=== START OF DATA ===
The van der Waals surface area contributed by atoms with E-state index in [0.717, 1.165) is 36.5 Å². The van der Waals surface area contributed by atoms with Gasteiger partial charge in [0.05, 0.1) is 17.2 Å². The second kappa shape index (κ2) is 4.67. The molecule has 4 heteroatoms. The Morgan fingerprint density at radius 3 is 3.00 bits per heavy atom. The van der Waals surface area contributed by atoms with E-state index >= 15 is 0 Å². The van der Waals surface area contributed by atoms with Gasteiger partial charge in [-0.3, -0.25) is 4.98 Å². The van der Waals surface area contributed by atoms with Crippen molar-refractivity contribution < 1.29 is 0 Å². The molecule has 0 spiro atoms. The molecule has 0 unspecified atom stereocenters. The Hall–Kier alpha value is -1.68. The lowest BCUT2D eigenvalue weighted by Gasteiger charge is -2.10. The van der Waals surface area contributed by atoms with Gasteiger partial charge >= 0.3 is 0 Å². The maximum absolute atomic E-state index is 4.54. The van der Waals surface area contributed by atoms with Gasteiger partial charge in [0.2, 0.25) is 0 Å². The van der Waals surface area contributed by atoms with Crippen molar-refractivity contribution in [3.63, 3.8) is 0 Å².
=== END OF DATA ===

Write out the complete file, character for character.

The van der Waals surface area contributed by atoms with E-state index in [0.717, 1.165) is 36.5 Å². The van der Waals surface area contributed by atoms with Gasteiger partial charge in [0.05, 0.1) is 17.2 Å². The second kappa shape index (κ2) is 4.67. The molecule has 4 heteroatoms. The Morgan fingerprint density at radius 3 is 3.00 bits per heavy atom. The van der Waals surface area contributed by atoms with E-state index >= 15 is 0 Å². The van der Waals surface area contributed by atoms with Gasteiger partial charge in [-0.3, -0.25) is 4.98 Å². The van der Waals surface area contributed by atoms with Crippen molar-refractivity contribution < 1.29 is 0 Å². The molecule has 0 spiro atoms. The molecule has 0 unspecified atom stereocenters. The Hall–Kier alpha value is -1.68. The lowest BCUT2D eigenvalue weighted by Gasteiger charge is -2.10. The van der Waals surface area contributed by atoms with Gasteiger partial charge >= 0.3 is 0 Å². The maximum absolute atomic E-state index is 4.54. The van der Waals surface area contributed by atoms with Gasteiger partial charge in [0.2, 0.25) is 0 Å². The van der Waals surface area contributed by atoms with Crippen molar-refractivity contribution in [3.63, 3.8) is 0 Å².